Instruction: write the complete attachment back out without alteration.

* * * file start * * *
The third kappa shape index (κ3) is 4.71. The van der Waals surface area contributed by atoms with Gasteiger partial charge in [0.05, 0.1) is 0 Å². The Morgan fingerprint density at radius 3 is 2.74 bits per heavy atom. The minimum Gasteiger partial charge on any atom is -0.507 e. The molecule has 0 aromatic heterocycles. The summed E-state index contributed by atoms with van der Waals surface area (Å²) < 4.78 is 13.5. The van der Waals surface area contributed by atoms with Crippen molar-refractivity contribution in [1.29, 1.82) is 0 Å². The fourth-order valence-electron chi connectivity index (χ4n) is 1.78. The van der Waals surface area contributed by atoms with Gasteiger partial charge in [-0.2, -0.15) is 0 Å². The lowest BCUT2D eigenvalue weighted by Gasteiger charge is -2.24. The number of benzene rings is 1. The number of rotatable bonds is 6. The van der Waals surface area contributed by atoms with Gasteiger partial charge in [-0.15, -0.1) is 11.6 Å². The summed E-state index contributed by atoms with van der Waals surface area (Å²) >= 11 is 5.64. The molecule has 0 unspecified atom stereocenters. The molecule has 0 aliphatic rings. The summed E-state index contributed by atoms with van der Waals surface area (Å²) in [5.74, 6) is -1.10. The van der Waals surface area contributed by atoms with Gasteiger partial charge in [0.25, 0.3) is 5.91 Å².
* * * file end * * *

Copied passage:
The third kappa shape index (κ3) is 4.71. The van der Waals surface area contributed by atoms with Gasteiger partial charge in [0.05, 0.1) is 0 Å². The Morgan fingerprint density at radius 3 is 2.74 bits per heavy atom. The minimum Gasteiger partial charge on any atom is -0.507 e. The molecule has 0 aromatic heterocycles. The summed E-state index contributed by atoms with van der Waals surface area (Å²) < 4.78 is 13.5. The van der Waals surface area contributed by atoms with Crippen molar-refractivity contribution in [1.29, 1.82) is 0 Å². The fourth-order valence-electron chi connectivity index (χ4n) is 1.78. The van der Waals surface area contributed by atoms with Gasteiger partial charge in [-0.2, -0.15) is 0 Å². The lowest BCUT2D eigenvalue weighted by Gasteiger charge is -2.24. The number of benzene rings is 1. The number of rotatable bonds is 6. The van der Waals surface area contributed by atoms with Gasteiger partial charge in [-0.15, -0.1) is 11.6 Å². The summed E-state index contributed by atoms with van der Waals surface area (Å²) >= 11 is 5.64. The molecule has 0 unspecified atom stereocenters. The molecule has 0 aliphatic rings. The summed E-state index contributed by atoms with van der Waals surface area (Å²) in [5.74, 6) is -1.10. The van der Waals surface area contributed by atoms with Gasteiger partial charge in [0.25, 0.3) is 5.91 Å².